Luxemburg’s efforts proved sufficient to distance most leaders of the International from actively supporting the PPS resolution, as they did not want to get involved in a factional dispute on a topic about which they were not particularly concerned. By July, Kelles-Krauz felt obliged to publicly express his frustration at the lack of international support for the resolution:

Imagine if France were partitioned by victorious invaders, Germany, England, Italy – is there any reason to doubt that the first objective of French socialists would be the reconstitution of France and that without this reconstitution the development of socialism would be stopped or at least slowed in the annexed provinces? … But when the Polish Socialist Party declares in its program that the first goal of its political struggle is the establishment of an Independent Democratic Polish Republic, there are – as unlikely as it may be – men who don’t understand and who say this is “patriotism” contrary to socialism and internationalism.15

The deepening of the dispute obliged the German “Pope of Marxism” to reluctantly intervene. Shortly before the opening of the international congress, Kautsky published an important article “Finis Polonais?”16 Agreeing with Luxemburg that Tsarism no longer constituted the major threat to the revolutionary movement of Western Europe, Kautsky concluded that Polish independence had lost its former role in the international arena. But he rejected Luxemburg’s claims that Polish independence was utopian or contrary to socio-economic development. Independence, he argued, was in the interests of the Polish proletariat, thus both Polish Marxists, and the International, should continue to advocate it.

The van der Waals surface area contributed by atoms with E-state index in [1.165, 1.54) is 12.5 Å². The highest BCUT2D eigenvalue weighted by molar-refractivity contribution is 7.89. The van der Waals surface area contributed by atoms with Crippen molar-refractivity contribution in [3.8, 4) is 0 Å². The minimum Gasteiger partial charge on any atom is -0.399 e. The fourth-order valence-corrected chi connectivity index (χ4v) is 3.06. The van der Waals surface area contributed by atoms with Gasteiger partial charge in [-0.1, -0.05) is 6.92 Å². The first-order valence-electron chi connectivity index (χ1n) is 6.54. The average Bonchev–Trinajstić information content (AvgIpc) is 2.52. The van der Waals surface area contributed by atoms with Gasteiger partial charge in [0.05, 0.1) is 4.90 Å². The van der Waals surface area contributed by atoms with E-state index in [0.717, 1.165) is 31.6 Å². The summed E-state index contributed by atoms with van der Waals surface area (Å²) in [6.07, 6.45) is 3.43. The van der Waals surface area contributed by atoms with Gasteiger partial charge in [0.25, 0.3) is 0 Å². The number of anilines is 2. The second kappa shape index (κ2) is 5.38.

By over-focusing on the danger of Polish nationalism, Kautsky added, Luxemburg risked abetting the Tsarist oppressors of Poland. National sentiment could not be simply ignored, as “the more the Social Democracy firmly takes root in the masses, the more it acts upon and through the masses, the more national differences will make themselves felt – with or without a ‘social-patriotic’ program.”17

For all sides in the debate, the 1896 London congress of the Second International proved to be somewhat anticlimactic. Most international delegates were far more interested in the heated conflict with anarchists – culminating in physical clashes and their expulsion from the International – than in Poland or the national question more generally. The PPS noted this disregard at the London Congress, which it attributed to the absence of national questions obliging socialist attention inside of most Western European countries.18  As French historian Georges Haupt has observed, “indifference and incomprehension towards the national problem” was the norm for socialists in this period.19

The London congress ended up adopting a compromise resolution that neither explicitly supported or opposed Polish independence: